Iran could build and set off a nuclear weapon within two to three years if it decided to pursue one, Defense Secretary Leon Panetta said in a television interview aired Sunday.
“The consensus is that, if they decided to do it, it would probably take them about a year to be able to produce a bomb and then possibly another one to two years in order to put it on a deliverable vehicle of some sort in order to deliver that weapon,” Panetta said during a profile on CBS’s “60 Minutes.”
Tensions with Iran have mounted in recent months over Tehran’s threat to close the Strait of Hormuz and the killing of an Iranian nuclear scientist. Iran has said its nuclear ambitions are peaceful.
Panetta reflected on the May 2011 killing of Osama bin Laden in the interview, and said he believes government authorities in Pakistan knew about the whereabouts of the al Qaeda leader. “My personal view is that somebody somewhere probably had that knowledge,” said Panetta.
He acknowledged that he had to “stop and think” in response to a question about how many “shooting wars” the U.S. was currently engaged. “I'll have to stop and think about that, because you know, obviously we're going after al Qaeda, wherever they're at,” he replied. “And clearly, we're, we're confronting al Qaeda in, in Pakistan. We're confronting the nodes of al Qaeda in Yemen, in Somalia, in North Africa.”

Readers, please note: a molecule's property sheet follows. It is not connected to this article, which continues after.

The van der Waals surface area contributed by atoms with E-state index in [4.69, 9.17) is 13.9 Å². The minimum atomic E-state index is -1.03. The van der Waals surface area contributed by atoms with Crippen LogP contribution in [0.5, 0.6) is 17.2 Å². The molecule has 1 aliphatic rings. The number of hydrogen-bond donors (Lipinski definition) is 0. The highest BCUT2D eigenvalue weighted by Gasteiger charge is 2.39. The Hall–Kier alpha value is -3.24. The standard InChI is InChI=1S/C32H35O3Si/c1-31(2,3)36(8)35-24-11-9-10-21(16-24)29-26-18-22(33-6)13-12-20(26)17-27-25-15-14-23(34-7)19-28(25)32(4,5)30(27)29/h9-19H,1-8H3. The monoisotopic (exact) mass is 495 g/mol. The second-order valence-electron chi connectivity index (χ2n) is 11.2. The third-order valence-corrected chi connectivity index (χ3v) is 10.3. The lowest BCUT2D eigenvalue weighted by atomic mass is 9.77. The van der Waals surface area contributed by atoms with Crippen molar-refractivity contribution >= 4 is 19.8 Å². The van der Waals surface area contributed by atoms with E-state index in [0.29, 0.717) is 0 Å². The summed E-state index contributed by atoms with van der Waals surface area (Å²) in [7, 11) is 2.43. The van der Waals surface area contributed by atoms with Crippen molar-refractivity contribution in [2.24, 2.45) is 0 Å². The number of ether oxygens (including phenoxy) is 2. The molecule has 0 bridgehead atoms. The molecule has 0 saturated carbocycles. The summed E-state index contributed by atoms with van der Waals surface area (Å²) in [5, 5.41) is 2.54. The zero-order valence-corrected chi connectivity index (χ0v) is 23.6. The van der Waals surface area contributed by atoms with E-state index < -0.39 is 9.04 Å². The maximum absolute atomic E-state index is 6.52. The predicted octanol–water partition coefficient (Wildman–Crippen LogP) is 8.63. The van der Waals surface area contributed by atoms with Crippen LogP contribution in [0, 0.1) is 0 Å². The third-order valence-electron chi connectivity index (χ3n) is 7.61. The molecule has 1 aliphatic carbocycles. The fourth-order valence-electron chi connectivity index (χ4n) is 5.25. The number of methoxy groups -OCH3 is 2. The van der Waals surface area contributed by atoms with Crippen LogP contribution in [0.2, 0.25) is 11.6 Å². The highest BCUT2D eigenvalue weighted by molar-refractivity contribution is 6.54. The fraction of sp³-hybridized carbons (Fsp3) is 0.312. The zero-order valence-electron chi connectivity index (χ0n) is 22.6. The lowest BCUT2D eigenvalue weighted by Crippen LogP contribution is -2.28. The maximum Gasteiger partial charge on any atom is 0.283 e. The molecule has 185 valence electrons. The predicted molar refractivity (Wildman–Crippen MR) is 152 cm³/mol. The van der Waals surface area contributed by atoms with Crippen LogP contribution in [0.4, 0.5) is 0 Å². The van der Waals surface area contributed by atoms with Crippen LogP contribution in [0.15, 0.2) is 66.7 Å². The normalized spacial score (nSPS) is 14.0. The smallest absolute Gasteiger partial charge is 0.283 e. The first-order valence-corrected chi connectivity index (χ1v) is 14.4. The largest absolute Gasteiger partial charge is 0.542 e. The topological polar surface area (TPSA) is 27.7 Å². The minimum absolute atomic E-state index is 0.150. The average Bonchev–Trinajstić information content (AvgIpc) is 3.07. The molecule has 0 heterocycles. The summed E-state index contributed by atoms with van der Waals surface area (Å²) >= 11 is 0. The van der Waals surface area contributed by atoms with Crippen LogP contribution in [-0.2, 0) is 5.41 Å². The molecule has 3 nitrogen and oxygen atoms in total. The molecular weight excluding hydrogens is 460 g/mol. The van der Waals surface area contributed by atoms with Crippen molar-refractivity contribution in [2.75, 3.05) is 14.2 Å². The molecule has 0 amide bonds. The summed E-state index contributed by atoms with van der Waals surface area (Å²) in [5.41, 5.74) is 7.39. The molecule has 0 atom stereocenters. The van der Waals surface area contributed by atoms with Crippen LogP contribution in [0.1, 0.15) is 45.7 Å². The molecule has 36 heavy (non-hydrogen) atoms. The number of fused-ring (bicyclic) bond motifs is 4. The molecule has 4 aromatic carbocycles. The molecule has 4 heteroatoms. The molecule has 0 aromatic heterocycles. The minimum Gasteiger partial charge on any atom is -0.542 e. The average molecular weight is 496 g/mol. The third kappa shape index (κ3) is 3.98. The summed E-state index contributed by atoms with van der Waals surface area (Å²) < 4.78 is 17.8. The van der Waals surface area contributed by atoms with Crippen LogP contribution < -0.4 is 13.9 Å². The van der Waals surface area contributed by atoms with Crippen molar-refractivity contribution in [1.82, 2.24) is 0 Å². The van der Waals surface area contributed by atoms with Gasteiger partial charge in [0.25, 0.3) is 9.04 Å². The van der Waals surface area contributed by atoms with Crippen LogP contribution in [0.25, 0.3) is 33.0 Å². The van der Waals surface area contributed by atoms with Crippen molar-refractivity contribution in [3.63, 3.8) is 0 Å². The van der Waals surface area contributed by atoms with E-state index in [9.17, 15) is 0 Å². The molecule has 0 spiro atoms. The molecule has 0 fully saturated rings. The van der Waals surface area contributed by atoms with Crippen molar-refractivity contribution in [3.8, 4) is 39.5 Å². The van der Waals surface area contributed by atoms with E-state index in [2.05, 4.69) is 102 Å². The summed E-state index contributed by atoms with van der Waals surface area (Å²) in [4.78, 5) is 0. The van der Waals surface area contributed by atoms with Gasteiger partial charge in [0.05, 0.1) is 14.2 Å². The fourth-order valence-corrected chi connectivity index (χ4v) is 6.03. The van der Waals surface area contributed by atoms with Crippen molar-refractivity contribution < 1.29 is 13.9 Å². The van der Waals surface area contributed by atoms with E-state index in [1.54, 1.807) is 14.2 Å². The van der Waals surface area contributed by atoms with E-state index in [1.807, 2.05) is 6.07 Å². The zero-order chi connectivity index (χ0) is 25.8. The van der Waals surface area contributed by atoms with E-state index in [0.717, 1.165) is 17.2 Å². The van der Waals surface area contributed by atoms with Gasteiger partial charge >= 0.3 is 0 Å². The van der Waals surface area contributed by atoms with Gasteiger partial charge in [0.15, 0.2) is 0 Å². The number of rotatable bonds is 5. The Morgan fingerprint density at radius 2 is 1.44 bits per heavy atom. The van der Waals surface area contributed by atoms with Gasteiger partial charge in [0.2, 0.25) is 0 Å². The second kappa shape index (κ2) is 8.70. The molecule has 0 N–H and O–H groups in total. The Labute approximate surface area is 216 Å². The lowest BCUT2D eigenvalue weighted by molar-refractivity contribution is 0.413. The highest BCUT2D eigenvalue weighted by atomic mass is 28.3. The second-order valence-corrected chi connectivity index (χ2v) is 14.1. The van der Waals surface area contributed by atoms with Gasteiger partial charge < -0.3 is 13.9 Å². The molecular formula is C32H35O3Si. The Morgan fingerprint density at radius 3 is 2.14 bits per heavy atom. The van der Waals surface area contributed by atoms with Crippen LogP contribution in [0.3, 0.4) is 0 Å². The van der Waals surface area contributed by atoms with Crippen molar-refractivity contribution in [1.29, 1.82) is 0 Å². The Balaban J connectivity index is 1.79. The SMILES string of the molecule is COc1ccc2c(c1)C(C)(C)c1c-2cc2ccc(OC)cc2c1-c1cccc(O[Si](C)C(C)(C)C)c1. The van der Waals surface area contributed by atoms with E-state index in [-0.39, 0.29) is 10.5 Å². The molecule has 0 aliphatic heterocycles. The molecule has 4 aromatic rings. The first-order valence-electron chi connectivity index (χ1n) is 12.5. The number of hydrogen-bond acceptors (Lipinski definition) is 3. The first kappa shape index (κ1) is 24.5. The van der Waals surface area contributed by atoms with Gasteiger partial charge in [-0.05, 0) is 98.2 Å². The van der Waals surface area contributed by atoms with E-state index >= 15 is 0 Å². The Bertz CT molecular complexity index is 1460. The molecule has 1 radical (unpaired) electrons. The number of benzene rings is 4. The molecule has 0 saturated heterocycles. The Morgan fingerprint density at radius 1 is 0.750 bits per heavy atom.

The secretary has been charged with reducing the Pentagon's budget by $450 billion over a decade because of spending cuts authorized by Congress. He said he would try to do so without making "the mistakes of the past." Republicans criticized President Clinton for slashing the military too much during the 1990s as part of a "peace dividend" after the end of the Cold War. "We'll have to make some very tough decisions about how we do this," Panetta said. "The last thing I want to do is to make the mistakes of the past. We still have to protect the best military in the world. We still have to have a military that protects us against a lot of threats that are out there, terrorism, Iran, North Korea, nuclear proliferation, problem of cyber attacks, rising powers like China."